New research says eating fiber can delay brain aging
Fiber is a key element of a healthful diet. New research breaks down the mechanism by which it can delay age-related brain inflammation.
Dr. Steven Ruderman of the XiMed Medical Group visited the studio on Tuesday to talk about the new study.
Eating fiber-rich foods — such as broccoli, nuts, oats, beans, and whole-grain bread — might help delay brain aging by triggering the production of a short-chain fatty acid that has anti-inflammatory properties.
This the main takeaway of a new study that was recently published in the journal Frontiers in Immunology. Rodney Johnson, a professor and the head of the Department of Animal Sciences at the University of Illinois at Urbana-Champaign, is the corresponding author of the study, and Stephanie M. Matt is the first author of the paper.
As Matt and colleagues explain in their study paper, microglia — a major type of immune cell in the brain — tend to become hyperactive and chronically inflamed with age. This inflammation of the microglia is one of the main causes of memory and cognitive decline in old age. Previous research has shown that a drug form of butyrate, which is a short-chain fatty acid that is produced in the colon when bacteria ferment fiber in the gut, can improve memory and reduce inflammation in mice.
However, the precise mechanisms behind this weren’t entirely understood. Also, previous research had not shown whether simply increasing the dietary content of fiber would achieve the same results as the drug. So, Matt and colleagues fed young and aging mice diets high and low in fiber. Then, the scientists measured the mice’s blood levels of butyrate and their levels of pro-inflammatory substances in their intestines.
Prof. Johnson sums up these findings, saying, “The high-fiber diet elevated butyrate and other [short-chain fatty acids] in the blood both for young and old mice.”
“But,” he goes on, “only the old mice showed intestinal inflammation on the low-fiber diet […] It’s interesting that young adults didn’t have that inflammatory response on the same diet. It clearly highlights the vulnerability of being old.”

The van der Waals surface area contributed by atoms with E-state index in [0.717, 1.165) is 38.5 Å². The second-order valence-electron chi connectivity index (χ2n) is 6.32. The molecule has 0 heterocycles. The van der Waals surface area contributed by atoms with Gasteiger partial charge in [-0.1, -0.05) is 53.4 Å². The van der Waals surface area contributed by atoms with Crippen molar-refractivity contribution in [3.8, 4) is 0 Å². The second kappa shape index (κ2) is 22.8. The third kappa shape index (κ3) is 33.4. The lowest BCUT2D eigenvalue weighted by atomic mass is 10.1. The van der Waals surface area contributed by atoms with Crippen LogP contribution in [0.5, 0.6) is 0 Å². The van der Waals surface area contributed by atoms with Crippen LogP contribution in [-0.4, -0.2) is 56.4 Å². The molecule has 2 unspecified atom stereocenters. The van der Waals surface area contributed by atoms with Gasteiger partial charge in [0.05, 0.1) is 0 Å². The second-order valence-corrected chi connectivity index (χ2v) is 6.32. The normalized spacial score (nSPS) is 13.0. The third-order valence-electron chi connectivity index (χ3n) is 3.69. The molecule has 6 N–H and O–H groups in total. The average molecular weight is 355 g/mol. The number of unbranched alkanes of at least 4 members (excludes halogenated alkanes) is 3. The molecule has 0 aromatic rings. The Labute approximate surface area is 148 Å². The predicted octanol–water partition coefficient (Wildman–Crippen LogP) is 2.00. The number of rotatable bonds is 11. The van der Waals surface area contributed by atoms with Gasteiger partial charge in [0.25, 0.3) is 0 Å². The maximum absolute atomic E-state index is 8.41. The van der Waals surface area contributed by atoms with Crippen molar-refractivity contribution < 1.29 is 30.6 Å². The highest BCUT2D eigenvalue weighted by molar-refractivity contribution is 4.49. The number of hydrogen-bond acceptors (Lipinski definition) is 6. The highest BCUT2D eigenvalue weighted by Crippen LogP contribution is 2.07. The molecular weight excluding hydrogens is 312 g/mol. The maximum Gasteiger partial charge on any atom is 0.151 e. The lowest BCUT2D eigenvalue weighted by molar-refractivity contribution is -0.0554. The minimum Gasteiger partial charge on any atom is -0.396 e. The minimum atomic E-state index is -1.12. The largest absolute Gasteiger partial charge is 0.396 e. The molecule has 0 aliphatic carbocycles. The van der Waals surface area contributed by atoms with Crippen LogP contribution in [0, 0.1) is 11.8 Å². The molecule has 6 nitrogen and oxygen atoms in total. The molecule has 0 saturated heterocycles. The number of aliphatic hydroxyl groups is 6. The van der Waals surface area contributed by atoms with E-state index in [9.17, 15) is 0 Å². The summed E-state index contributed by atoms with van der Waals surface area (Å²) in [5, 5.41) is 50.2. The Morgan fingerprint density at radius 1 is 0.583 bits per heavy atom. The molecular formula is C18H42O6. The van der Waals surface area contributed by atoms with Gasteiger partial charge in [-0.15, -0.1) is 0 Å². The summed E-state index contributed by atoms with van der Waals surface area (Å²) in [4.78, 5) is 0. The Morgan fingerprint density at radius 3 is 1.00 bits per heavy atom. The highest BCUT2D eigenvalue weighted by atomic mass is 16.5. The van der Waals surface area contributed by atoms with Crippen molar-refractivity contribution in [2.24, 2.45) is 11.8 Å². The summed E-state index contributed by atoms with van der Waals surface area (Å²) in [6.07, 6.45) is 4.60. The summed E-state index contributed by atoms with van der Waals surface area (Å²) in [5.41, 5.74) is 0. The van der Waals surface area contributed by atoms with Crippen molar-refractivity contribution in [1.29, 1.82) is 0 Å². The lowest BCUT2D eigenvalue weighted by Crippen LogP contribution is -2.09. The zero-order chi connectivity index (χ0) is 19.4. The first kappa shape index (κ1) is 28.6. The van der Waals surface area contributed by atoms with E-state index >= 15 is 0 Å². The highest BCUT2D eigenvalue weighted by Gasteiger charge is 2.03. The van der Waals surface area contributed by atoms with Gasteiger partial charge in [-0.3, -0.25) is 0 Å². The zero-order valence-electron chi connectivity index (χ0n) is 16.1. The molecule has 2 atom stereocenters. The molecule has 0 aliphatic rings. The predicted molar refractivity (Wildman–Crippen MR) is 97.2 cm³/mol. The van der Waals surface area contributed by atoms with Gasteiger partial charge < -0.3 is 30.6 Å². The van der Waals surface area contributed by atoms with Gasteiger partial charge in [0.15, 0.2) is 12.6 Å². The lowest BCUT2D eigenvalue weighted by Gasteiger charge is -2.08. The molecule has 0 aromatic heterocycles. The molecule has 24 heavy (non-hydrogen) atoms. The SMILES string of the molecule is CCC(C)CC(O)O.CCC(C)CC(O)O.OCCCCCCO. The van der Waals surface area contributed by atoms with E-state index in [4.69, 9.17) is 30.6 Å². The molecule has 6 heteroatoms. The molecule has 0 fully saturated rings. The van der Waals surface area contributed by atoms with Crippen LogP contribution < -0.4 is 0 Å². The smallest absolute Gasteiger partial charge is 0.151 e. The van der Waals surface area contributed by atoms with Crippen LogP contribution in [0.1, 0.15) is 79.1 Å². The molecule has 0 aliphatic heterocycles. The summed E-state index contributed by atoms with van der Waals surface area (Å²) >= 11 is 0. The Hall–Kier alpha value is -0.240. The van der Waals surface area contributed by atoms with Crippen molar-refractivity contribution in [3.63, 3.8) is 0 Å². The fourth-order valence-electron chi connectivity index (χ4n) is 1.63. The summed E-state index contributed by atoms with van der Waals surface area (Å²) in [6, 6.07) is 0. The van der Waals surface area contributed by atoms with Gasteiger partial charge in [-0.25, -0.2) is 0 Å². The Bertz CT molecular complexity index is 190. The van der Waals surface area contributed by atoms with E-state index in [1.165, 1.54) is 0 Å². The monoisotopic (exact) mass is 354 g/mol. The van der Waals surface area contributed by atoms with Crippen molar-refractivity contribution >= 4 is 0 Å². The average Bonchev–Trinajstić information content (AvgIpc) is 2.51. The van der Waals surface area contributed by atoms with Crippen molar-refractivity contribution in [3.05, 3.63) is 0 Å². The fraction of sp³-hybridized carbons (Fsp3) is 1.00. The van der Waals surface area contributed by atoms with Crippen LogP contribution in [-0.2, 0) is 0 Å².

Also, consuming a high-fiber diet reduced the intestinal inflammation in aging mice so much that it was indistinguishable from that of young mice.
“Dietary fiber can really manipulate the inflammatory environment in the gut,” says Prof. Johnson. What about the brain, however?
A genetic analysis of inflammatory markers conducted by the scientists found that a high-fiber diet reduced inflammation in the brain’s microglia. The researchers suspect that this was achieved by diminishing the production of a pro-inflammatory chemical known as interleukin-1β, which some studies have linked with Alzheimer’s.
Study co-author Jeff Woods, a professor in the Department of Kinesiology and Community Health at the University of Illinois at Urbana-Champaign, comments on the findings.
“We know that diet has a major influence on the composition and function of microbes in the gut and that diets high in fiber benefit good microbes,” he points out, “while diets high in fat and protein can have a negative influence on microbial composition and function.” Altering gut microbes, explains Prof. Woods, “is one way in which [diet] affects disease.”
Prof. Johnson explains that the findings are relevant to humans, saying, “People are not likely to consume sodium butyrate directly, due to its noxious odor,” he says, but, “A practical way to get elevated butyrate is to consume a diet high in soluble fiber.”
“What you eat matters. We know that older adults consume 40 percent less dietary fiber than is recommended. Not getting enough fiber could have negative consequences for things you don’t even think about, such as connections to brain health and inflammation in general.”